I would also suggest using "proper" apostrophes, and dropping the period before the name.

nina's picture

IMO, the diagonal line will date quickly, but the layout and type choice is good and classic, so will last well.

I agree with Nick. (I like the quote, too.)

Just be aware that it is tempting fate/life to get large, light, geometric letters tattooed on a uh, morphable area of the body. It makes for a very nice texture; but make sure you're comfortable with the fact that even if you don't gain weight, it won't always look like it does in your nice mockups but will sag and wrinkle. Skin gets old and looser, and tattoos get lighter and blurrier. If you're fine with that, good.
That said, I would consider making the name bigger, and/or looser (in terms of spacing). In the layout it looks good in terms of proportion, but it might just be too small/dense/detailed for skin.
Also, please get a tattoo artist who really knows what they're doing.

David Rault's picture

I don't think a geometric typeface is a good choice on this part of the body. Keep in mind that your belly will change over the years, it's kind of unavoidable. And a distorted Futura will look horrible. Plus, it's really, very hard to make perfect rounds with such thin lines on skin, and there is always a possibility for the ink to spread a little... Consider choosing a typeface that will aesthetically handle this kind of problem. Also, the quote says that wise people are also a little crazy - imho, Futura is really not the best choice for the idea. At last, the line seem pointless and 80's, and the name of the author is, again imho, useless.

... mais bon, ceci etant dit, c'est ton corps, hein... bon courage a toi et au tatoueur.

david

Arno Enslin's picture

@ Nick and Nina

Lol! Whatever you will write in future, I will not blindly trust in the dependability of your trained eyes anymore.

Toucca's picture

I've been pondering about getting a type tattoo for a while as well and I'd just like to point out that tattooing isn't a very exact art-form. The little details that make the letterform can easily disappear, no matter how experienced and/or talented the tattoo artist might be. Skin stretches and while the letters might look good with your arm in a certain position, it will probably look (very) warped when you move around. Also the above mentioned blurring of tattoos may cause problems, especially with such thin lines.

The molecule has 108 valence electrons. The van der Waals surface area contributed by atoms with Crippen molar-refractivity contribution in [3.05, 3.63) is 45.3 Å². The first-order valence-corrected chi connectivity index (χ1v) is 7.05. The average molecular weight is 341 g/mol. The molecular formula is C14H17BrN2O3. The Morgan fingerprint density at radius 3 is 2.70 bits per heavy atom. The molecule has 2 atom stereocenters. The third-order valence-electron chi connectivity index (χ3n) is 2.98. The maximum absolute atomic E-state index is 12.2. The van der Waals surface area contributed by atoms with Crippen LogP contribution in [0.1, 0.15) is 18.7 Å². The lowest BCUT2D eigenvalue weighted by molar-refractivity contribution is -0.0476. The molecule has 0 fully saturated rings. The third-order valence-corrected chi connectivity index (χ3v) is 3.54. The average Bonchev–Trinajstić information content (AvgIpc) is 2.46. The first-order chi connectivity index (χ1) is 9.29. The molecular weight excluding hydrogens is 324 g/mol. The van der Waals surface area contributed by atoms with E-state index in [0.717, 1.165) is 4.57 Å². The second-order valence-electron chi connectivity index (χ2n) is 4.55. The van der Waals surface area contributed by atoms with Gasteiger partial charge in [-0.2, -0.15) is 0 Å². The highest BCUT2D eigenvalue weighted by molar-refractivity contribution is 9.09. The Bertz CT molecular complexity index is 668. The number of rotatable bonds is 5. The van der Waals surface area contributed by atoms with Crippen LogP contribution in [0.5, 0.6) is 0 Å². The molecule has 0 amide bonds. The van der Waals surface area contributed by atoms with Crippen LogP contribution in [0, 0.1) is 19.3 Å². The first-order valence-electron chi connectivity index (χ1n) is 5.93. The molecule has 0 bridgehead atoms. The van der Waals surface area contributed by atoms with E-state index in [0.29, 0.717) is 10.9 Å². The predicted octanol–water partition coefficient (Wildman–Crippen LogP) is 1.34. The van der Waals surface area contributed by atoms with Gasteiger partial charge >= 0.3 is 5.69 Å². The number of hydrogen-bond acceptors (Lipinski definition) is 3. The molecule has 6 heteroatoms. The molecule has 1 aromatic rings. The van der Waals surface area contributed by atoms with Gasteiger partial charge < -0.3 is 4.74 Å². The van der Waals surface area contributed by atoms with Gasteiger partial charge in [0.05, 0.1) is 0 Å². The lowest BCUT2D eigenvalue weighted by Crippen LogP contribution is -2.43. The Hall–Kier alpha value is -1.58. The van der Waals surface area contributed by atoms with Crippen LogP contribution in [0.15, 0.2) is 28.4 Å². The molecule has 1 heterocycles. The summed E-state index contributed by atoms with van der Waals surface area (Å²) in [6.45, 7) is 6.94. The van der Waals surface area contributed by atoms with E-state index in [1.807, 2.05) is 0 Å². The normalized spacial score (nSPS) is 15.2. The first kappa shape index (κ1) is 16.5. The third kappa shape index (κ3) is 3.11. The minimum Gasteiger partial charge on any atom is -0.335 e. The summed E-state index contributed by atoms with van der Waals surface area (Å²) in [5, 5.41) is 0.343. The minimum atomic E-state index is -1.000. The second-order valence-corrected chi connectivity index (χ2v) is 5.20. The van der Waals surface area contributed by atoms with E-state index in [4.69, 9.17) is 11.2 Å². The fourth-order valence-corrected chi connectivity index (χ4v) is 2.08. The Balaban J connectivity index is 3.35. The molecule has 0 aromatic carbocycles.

Type tattoos can be cool, but it's important to keep in mind that tattoo artists are not typographers and skin isn't a piece of paper. A tattoo can never be a perfect copy of your design and vector-sharp edges will blur with time. When I was designing my own tattoo, I had some unrealistic expectations on how the result should turn out. After talking to various tattoo artists, I came to accept the fact that I can't have complete control over the tattooing process. One of the studios I visited actually had a sign on the front door stating that they won't make tattoos for graphic designers – I don't know exactly why, but I think it has something to do with the fact that perfectionists and control-freaks are notoriously hard to work with ;)

Just my two cent's worth.

penn's picture

I don't think a geometric typeface is a good choice on this part of the body.

Going smaller with everything will help things on this front. I'd also increase the pt. size of the name as it could easily turn to an unreadable blob at that size, weight and tracking.

penn